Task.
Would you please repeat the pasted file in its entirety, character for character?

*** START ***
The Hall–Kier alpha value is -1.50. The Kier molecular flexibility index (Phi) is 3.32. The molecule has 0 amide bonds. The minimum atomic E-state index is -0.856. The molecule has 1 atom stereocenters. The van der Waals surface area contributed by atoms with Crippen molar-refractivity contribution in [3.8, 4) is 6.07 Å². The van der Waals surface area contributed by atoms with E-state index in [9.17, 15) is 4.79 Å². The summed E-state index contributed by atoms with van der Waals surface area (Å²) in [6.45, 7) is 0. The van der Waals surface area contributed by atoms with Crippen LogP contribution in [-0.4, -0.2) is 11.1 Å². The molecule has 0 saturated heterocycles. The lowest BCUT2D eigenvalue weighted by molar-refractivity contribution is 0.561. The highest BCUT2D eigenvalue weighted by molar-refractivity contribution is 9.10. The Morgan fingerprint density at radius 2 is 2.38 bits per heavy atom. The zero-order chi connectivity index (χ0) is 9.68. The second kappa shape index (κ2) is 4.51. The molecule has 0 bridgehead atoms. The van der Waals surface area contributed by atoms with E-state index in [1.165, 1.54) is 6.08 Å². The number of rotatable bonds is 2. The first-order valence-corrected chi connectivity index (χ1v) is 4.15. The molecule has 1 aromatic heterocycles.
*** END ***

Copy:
The Hall–Kier alpha value is -1.50. The Kier molecular flexibility index (Phi) is 3.32. The molecule has 0 amide bonds. The minimum atomic E-state index is -0.856. The molecule has 1 atom stereocenters. The van der Waals surface area contributed by atoms with Crippen molar-refractivity contribution in [3.8, 4) is 6.07 Å². The van der Waals surface area contributed by atoms with E-state index in [9.17, 15) is 4.79 Å². The summed E-state index contributed by atoms with van der Waals surface area (Å²) in [6.45, 7) is 0. The van der Waals surface area contributed by atoms with Crippen LogP contribution in [-0.4, -0.2) is 11.1 Å². The molecule has 0 saturated heterocycles. The lowest BCUT2D eigenvalue weighted by molar-refractivity contribution is 0.561. The highest BCUT2D eigenvalue weighted by molar-refractivity contribution is 9.10. The Morgan fingerprint density at radius 2 is 2.38 bits per heavy atom. The zero-order chi connectivity index (χ0) is 9.68. The second kappa shape index (κ2) is 4.51. The molecule has 0 bridgehead atoms. The van der Waals surface area contributed by atoms with E-state index in [1.165, 1.54) is 6.08 Å². The number of rotatable bonds is 2. The first-order valence-corrected chi connectivity index (χ1v) is 4.15. The molecule has 1 aromatic heterocycles.